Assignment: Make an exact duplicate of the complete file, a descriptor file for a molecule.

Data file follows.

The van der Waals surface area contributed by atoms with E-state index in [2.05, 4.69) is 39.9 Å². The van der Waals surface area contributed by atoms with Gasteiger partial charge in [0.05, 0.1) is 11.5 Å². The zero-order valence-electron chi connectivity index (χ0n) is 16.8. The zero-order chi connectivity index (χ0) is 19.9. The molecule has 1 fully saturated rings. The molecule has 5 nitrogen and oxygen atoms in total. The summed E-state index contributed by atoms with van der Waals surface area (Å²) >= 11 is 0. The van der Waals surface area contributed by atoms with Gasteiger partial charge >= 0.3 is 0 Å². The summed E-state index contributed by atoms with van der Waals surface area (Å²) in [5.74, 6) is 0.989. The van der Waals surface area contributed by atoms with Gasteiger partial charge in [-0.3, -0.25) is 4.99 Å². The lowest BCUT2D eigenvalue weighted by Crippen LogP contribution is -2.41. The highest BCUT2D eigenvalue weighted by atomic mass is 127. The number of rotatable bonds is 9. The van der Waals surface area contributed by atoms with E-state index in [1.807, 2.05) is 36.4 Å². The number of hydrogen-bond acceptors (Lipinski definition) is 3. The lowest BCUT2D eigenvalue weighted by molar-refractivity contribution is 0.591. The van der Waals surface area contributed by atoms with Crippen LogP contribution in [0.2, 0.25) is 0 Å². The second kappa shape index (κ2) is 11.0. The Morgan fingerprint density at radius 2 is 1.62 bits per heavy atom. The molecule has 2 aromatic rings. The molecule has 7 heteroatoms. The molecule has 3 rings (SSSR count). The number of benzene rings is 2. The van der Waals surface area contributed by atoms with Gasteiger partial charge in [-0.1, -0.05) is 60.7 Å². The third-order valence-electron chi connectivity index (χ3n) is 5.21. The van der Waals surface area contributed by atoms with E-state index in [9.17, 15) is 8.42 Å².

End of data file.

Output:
The van der Waals surface area contributed by atoms with E-state index in [2.05, 4.69) is 39.9 Å². The van der Waals surface area contributed by atoms with Gasteiger partial charge in [0.05, 0.1) is 11.5 Å². The zero-order valence-electron chi connectivity index (χ0n) is 16.8. The zero-order chi connectivity index (χ0) is 19.9. The molecule has 1 fully saturated rings. The molecule has 5 nitrogen and oxygen atoms in total. The summed E-state index contributed by atoms with van der Waals surface area (Å²) >= 11 is 0. The van der Waals surface area contributed by atoms with Gasteiger partial charge >= 0.3 is 0 Å². The summed E-state index contributed by atoms with van der Waals surface area (Å²) in [5.74, 6) is 0.989. The van der Waals surface area contributed by atoms with Gasteiger partial charge in [-0.3, -0.25) is 4.99 Å². The lowest BCUT2D eigenvalue weighted by Crippen LogP contribution is -2.41. The highest BCUT2D eigenvalue weighted by atomic mass is 127. The number of rotatable bonds is 9. The van der Waals surface area contributed by atoms with E-state index in [1.807, 2.05) is 36.4 Å². The number of hydrogen-bond acceptors (Lipinski definition) is 3. The lowest BCUT2D eigenvalue weighted by molar-refractivity contribution is 0.591. The van der Waals surface area contributed by atoms with Crippen LogP contribution in [0.2, 0.25) is 0 Å². The second kappa shape index (κ2) is 11.0. The Morgan fingerprint density at radius 2 is 1.62 bits per heavy atom. The molecule has 2 aromatic rings. The molecule has 7 heteroatoms. The molecule has 3 rings (SSSR count). The number of benzene rings is 2. The van der Waals surface area contributed by atoms with Gasteiger partial charge in [-0.1, -0.05) is 60.7 Å². The third-order valence-electron chi connectivity index (χ3n) is 5.21. The van der Waals surface area contributed by atoms with E-state index in [9.17, 15) is 8.42 Å².